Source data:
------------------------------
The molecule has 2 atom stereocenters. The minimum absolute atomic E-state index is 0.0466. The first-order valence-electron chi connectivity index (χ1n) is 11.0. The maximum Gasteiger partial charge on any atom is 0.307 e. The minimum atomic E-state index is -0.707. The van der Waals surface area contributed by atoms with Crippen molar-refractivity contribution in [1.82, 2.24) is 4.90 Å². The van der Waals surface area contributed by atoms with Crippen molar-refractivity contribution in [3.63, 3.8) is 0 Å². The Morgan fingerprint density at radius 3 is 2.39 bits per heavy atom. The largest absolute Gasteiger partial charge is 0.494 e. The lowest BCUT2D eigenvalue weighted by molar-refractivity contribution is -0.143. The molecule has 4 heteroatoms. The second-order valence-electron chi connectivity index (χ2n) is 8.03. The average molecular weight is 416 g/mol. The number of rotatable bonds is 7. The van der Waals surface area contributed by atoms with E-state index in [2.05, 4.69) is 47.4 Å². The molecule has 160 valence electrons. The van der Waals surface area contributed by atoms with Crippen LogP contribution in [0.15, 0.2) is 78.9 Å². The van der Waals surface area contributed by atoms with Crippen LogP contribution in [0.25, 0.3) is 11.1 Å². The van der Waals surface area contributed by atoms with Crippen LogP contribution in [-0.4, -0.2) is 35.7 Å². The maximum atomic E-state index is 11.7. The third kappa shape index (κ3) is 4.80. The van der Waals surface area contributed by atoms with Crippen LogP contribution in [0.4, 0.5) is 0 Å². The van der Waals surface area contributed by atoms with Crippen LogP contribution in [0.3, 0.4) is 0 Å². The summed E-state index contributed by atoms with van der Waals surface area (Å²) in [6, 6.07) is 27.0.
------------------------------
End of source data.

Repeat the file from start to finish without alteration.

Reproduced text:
The molecule has 2 atom stereocenters. The minimum absolute atomic E-state index is 0.0466. The first-order valence-electron chi connectivity index (χ1n) is 11.0. The maximum Gasteiger partial charge on any atom is 0.307 e. The minimum atomic E-state index is -0.707. The van der Waals surface area contributed by atoms with Crippen molar-refractivity contribution in [1.82, 2.24) is 4.90 Å². The van der Waals surface area contributed by atoms with Crippen molar-refractivity contribution in [3.63, 3.8) is 0 Å². The Morgan fingerprint density at radius 3 is 2.39 bits per heavy atom. The largest absolute Gasteiger partial charge is 0.494 e. The lowest BCUT2D eigenvalue weighted by molar-refractivity contribution is -0.143. The molecule has 4 heteroatoms. The second-order valence-electron chi connectivity index (χ2n) is 8.03. The average molecular weight is 416 g/mol. The number of rotatable bonds is 7. The van der Waals surface area contributed by atoms with E-state index in [2.05, 4.69) is 47.4 Å². The molecule has 160 valence electrons. The van der Waals surface area contributed by atoms with Crippen LogP contribution in [0.15, 0.2) is 78.9 Å². The van der Waals surface area contributed by atoms with Crippen LogP contribution in [0.25, 0.3) is 11.1 Å². The van der Waals surface area contributed by atoms with Crippen LogP contribution in [-0.4, -0.2) is 35.7 Å². The maximum atomic E-state index is 11.7. The third kappa shape index (κ3) is 4.80. The van der Waals surface area contributed by atoms with Crippen LogP contribution in [0.4, 0.5) is 0 Å². The van der Waals surface area contributed by atoms with Crippen LogP contribution in [0.3, 0.4) is 0 Å². The summed E-state index contributed by atoms with van der Waals surface area (Å²) in [6, 6.07) is 27.0.